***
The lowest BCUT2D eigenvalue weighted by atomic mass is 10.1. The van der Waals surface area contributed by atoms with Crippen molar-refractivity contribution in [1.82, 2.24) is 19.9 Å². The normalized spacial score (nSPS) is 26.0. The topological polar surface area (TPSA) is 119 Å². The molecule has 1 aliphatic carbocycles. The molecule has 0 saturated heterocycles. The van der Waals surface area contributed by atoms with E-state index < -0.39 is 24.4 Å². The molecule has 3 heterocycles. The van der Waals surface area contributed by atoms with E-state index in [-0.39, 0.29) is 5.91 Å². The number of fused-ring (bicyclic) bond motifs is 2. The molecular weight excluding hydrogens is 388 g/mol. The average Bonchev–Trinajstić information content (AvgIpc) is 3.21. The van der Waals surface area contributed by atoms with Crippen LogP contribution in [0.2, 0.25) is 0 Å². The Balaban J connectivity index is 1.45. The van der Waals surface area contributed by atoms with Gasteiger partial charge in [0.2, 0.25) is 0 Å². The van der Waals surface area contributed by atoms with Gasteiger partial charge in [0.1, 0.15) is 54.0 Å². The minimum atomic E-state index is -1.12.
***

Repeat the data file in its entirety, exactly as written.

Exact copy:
The lowest BCUT2D eigenvalue weighted by atomic mass is 10.1. The van der Waals surface area contributed by atoms with Crippen molar-refractivity contribution in [1.82, 2.24) is 19.9 Å². The normalized spacial score (nSPS) is 26.0. The topological polar surface area (TPSA) is 119 Å². The molecule has 1 aliphatic carbocycles. The molecule has 0 saturated heterocycles. The van der Waals surface area contributed by atoms with E-state index < -0.39 is 24.4 Å². The molecule has 3 heterocycles. The van der Waals surface area contributed by atoms with E-state index in [-0.39, 0.29) is 5.91 Å². The number of fused-ring (bicyclic) bond motifs is 2. The molecular weight excluding hydrogens is 388 g/mol. The average Bonchev–Trinajstić information content (AvgIpc) is 3.21. The van der Waals surface area contributed by atoms with Crippen LogP contribution in [0.2, 0.25) is 0 Å². The Balaban J connectivity index is 1.45. The van der Waals surface area contributed by atoms with Gasteiger partial charge in [0.2, 0.25) is 0 Å². The van der Waals surface area contributed by atoms with Gasteiger partial charge in [0.1, 0.15) is 54.0 Å². The minimum atomic E-state index is -1.12.